Whether your business has multiple people working in different departments or sees one person at the helm of each, your FP&A team will need to keep track of department spending. This means generating fiscal assessments of department spending that reflect each department’s allotted used of the company’s cash and runway.
In a similar vein, FP&A teams will need to work with department heads or representatives to generate budgets both for those departments and for the business at large. If one department overspends, the whole of this budget will need to be adjusted. As such, FP&A teams not only need to be present at a budget’s inception, but the budget should be reported against with actual data on a monthly basis, allowing for adjustments as necessary.
Internal Report Creation
Your business’s reports need to remain consistent if they’re to accurately reflect the business’s financial trends over the course of several years. As such, your FP&A team will need to establish a report model that appropriate representatives in each of your departments will be required to comply with. Not only will these outlines need to be upheld, but your FP&A team should be willing to revisit the formatting and adjust it to accommodate additional factors or business needs.
Finally, a strong FP&A team needs to work with growth in mind. This means that your team should promote the kind of fiscal spending that will lead to strong investments and improved ROI.
FP&A Teams vs. Accounting
While their ambitions may be the same, FP&A teams and their responsibilities are not the same as individual accountant responsibilities. The accountants affiliated with your business are expected to maintain your financial records and to report your financial health with an industry-determined frequency. FP&A teams do this work while also collaborating with your business’s various departments and more directly maintaining your business’s budget. FP&A team members may also require FP&A certification to fully familiarize themselves with the financial status-quo and legislation applicable to your industry.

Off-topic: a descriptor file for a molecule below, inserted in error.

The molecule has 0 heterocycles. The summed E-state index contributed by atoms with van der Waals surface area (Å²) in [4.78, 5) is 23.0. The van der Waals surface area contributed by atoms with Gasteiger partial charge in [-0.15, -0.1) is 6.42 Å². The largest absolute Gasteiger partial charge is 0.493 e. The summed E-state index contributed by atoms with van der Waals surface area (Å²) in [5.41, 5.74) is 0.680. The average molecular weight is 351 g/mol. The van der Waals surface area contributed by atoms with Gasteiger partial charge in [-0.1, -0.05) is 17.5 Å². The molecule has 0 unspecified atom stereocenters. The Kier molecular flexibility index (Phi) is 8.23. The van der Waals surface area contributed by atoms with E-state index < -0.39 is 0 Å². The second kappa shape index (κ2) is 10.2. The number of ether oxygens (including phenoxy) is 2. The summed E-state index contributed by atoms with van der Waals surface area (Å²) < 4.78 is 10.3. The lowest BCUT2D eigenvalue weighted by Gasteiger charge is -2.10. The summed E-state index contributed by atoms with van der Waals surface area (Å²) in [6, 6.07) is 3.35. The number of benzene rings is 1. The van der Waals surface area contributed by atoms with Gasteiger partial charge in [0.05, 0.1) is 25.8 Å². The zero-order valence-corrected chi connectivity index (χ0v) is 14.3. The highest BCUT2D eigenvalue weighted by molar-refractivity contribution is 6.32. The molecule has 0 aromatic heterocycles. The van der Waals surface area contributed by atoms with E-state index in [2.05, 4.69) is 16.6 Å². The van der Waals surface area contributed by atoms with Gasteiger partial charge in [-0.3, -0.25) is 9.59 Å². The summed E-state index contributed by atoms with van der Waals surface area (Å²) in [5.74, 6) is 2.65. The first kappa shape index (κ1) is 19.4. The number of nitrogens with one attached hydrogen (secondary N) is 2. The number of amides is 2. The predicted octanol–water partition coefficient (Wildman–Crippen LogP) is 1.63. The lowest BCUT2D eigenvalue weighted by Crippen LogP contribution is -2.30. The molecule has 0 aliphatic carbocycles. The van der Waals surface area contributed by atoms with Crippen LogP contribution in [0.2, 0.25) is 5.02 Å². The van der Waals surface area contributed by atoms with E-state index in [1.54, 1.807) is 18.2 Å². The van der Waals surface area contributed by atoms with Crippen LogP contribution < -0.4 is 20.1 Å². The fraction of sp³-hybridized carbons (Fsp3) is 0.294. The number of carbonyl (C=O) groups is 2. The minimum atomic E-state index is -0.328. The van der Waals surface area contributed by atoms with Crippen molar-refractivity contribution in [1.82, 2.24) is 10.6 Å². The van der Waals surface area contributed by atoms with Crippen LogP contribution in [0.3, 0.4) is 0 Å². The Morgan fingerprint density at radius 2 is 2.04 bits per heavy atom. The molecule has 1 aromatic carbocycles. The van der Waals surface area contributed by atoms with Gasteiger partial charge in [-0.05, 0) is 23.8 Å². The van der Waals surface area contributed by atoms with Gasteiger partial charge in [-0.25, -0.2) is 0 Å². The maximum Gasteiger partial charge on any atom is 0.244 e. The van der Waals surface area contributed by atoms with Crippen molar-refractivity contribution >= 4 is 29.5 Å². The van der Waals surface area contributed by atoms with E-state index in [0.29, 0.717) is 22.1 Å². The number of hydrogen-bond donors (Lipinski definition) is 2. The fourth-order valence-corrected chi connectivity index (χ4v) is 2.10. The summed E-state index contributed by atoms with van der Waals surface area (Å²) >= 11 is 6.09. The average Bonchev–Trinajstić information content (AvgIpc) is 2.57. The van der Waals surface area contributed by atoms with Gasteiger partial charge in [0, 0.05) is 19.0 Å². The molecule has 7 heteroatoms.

Another critical difference is that accountants typically work with historical data, while financial planning and analysis teams use that historical data to make forward-looking predictions. That’s one of the things we specialize at airCFO, so be sure to contact us if you’d like to know more.
Other differences include:
- FP&A’s direct contact with working capital
- FP&A’s interaction and engagement with your business’s short-term needs
- Analysis of cash flow
- Presentation of a business’s positive and negative trends, as presented in an unbiased and growth-oriented manner
FP&A for Startups
An FP&A team is meant to help you stay on top of your business’s needs. If you utilize these team members appropriately, you’ll not only see financial success – you’ll generate financial awareness and company loyalty in a whip-smart faction of employees while also securing your business’s future development. Furthermore, as a startup, a good FP&A team can help you figure out when to anticipate your next fundraising round, how and when to change your unit economics, and generally head off common small business pitfalls.